Chinese fighters on Song for global MMA challenge as more mainland events loom in 2018
Regional promoters prepare to expand their reach across China as domestic fighters make world take notice following UFC’s debut in Shanghai
November 25, 2017 was when Chinese mixed martial arts formally introduced itself to the world – and Song Yadong has been dining out on the memory ever since.
It was on that date that UFC Fight Night 122 played to a full house at Shanghai’s Mercedes-Benz Arena and the 12-fight card defied the expectations of everyone involved on the ground, and those tuning in from around the globe.
As did Song.
— UFC (@ufc) November 25, 2017
Called up to the card on less than two weeks’ notice – and at just 19 years of age – “The Terminator” (10-3) simply overpowered Indian featherweight opponent Bharat Kandare (5-3) before laying down a guillotine choke in the last minute of their first round. It was an impressive display of potential and a statement of intent from a fighter who had tested the waters with no fewer than six regional MMA outfits since making his professional debut back in 2013 as a fresh-faced 16-year-old.
“When the offer came I knew I just had to grab it,” says Song. “This was the biggest night for MMA in China and the biggest night of my life. When I was starting I just wanted to take on any fight that was offered to me. Getting to the UFC was always my goal and I thought that the more fights I had, the closer I would come.
“I never thought I would get to the Octagon so quickly but taking on all those fights with all those different organisations helped me get there.”
Song’s victory on the night also – importantly – arrested an 0-3 slide for local fighters. By night’s end, China’s record had improved to 5-3 and delirious local fans had toasted victories for the likes of welterweight Li “The Leech” Jingliang (14-4) and featherweight Wang “The Dongbei Tiger” Guan (17-1-1).
— UFC (@ufc) November 25, 2017
“During my warm-ups I started to get nervous,” says Song. “The three Chinese fighters before me had lost so I felt a little bit of pressure. But once I walked out and saw the crowd, I felt transformed. I was more excited than nervous and once I walked into the Octagon I was fully focused on my opponent. I knew I had to perform well for the fans – and for my family.”
The feeling in the aftermath was that Shanghai was only just the beginning. Though 2018 dates have yet been set, there is little doubt the UFC will return to mainland China soon – and to Asia following the successes in 2017 of cards in Singapore in June and Tokyo in September.
Major regional organisations are also planning to extend their reach across the nation.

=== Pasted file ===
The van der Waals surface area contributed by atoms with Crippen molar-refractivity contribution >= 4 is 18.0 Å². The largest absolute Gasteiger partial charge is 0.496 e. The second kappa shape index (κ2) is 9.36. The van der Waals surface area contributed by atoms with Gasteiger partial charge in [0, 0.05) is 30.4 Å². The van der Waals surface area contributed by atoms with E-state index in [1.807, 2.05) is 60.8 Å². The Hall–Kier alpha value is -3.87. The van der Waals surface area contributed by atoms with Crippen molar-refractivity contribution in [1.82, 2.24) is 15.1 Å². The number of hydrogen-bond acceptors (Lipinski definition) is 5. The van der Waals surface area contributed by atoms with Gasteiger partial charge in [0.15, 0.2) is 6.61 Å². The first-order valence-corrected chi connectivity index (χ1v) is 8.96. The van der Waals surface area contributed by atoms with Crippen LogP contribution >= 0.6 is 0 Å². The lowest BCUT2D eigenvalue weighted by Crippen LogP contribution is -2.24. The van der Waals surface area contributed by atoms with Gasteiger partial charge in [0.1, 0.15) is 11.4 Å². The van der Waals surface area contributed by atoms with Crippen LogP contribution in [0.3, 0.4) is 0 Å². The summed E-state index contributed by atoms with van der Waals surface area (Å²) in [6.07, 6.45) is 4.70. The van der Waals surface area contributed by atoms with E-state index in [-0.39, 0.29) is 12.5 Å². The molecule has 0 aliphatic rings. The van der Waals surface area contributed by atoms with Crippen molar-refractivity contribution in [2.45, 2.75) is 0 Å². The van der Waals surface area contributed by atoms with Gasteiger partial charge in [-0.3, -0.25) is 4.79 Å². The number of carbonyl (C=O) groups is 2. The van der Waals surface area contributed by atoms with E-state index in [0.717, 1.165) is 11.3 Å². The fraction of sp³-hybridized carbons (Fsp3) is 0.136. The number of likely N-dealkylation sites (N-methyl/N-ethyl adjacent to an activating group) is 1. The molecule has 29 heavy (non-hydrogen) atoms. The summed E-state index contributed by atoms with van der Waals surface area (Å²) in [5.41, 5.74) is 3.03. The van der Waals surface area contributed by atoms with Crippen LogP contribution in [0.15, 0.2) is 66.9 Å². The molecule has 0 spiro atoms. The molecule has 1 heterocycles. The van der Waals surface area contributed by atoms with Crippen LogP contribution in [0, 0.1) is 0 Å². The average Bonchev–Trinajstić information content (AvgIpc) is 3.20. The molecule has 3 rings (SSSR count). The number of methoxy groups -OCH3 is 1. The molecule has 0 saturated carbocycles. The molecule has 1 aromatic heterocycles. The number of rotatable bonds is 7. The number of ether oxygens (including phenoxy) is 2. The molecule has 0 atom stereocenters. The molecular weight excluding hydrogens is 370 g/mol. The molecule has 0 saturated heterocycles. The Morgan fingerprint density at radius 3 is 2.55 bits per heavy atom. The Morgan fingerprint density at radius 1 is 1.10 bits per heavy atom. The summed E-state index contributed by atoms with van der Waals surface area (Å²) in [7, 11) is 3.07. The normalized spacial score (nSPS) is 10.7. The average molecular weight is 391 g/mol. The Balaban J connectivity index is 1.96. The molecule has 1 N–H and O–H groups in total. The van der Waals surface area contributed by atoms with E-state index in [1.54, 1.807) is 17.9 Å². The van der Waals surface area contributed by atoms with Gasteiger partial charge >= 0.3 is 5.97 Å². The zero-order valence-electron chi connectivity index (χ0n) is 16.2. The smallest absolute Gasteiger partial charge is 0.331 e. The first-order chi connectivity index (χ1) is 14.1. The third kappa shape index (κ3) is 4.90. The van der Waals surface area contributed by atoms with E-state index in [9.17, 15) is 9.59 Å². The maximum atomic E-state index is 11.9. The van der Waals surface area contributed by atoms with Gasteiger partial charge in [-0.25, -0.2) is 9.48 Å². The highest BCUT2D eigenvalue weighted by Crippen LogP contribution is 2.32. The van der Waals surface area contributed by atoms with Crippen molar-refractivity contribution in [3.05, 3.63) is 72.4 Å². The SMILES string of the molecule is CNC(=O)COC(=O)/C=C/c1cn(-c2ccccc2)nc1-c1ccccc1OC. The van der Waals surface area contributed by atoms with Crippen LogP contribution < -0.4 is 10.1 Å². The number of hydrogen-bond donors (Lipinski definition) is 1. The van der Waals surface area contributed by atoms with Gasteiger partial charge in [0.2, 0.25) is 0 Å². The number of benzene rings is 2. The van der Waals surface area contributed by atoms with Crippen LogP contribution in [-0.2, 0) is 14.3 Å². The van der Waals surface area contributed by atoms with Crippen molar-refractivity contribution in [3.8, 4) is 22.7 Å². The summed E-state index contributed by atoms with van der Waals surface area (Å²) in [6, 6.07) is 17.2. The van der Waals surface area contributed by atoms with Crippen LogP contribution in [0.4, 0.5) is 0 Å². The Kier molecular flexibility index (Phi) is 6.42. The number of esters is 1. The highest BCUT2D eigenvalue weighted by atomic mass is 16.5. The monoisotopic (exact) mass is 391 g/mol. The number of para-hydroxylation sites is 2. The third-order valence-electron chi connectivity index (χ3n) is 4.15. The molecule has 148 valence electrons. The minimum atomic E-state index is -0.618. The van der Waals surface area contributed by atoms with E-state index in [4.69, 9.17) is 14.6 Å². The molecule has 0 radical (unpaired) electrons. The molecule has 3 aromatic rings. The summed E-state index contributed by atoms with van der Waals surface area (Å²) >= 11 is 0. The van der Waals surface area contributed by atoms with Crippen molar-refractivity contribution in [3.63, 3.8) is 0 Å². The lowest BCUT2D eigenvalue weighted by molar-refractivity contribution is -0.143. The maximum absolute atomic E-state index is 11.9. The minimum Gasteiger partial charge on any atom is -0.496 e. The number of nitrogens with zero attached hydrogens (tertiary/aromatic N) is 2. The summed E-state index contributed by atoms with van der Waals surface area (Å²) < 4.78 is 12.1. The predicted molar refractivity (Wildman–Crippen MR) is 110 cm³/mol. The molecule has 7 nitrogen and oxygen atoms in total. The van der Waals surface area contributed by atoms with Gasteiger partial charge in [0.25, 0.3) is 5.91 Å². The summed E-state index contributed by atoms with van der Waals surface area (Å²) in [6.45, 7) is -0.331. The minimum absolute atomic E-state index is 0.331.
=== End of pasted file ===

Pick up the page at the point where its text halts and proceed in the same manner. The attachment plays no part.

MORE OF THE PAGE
The Singapore-based One group has plans to return to Shanghai on May 26 after their successful debut there back in September – one of four events they have down for China in 2018. Likewise the South Korea-based Road FC is expected to include events in China when its schedule is announced, having hosted a card in Hebei in 2017.
Closer to home, domestic groups such as Kunlun Fight are continuing to expand and the Hong Kong-based Just MMA are also getting in on the act, with a card set down for Guangzhou in April.
As the UFC’s Shanghai card showed, the raw talent is out there – and it’s beginning to be harnessed, in global terms.
One have Xiong “The Panda” Jingnan (10-1) down to contest for their inaugural women’s world strawweight title against Singapore’s Tiffany “No Chill” Teo (7-0) in Jakarta on January 20. Meanwhile, Li – emboldened by his fourth straight win in the UFC – has since November been calling out Kim “Stun Gun” Donghyun (22-4-1) on social media, saying he wants to knock the South Korean veteran off his perch as “the first in Asia” and he charts a course towards a title shot himself.
Song wants in on the party, after collecting the victory in Shanghai and a healthy cash bonus of US$50,000 for producing one of the fights of the night.
— Li Jingliang_MMA (@UfcJingliang) December 7, 2017
“I’ve watched the replay over and over again because to me it was all like a dream,” says Song. “I was a substitute for my teammate and had less than two weeks to prepare for the fight so it all happened so fast. Usually I need one month or even two to have a fight camp and prepare. But to get the fight, finish the fight, win and get the bonus was just like a dream. It still just doesn’t feel like it was real.
“[The bonus] feels like a big fortune to me and I am going to use it well. I still need to improve a lot before my next fight and I want to go to the US for a fight camp to prepare me well for the next one. I want to fight as many times as I can. I feel like this is just the beginning.”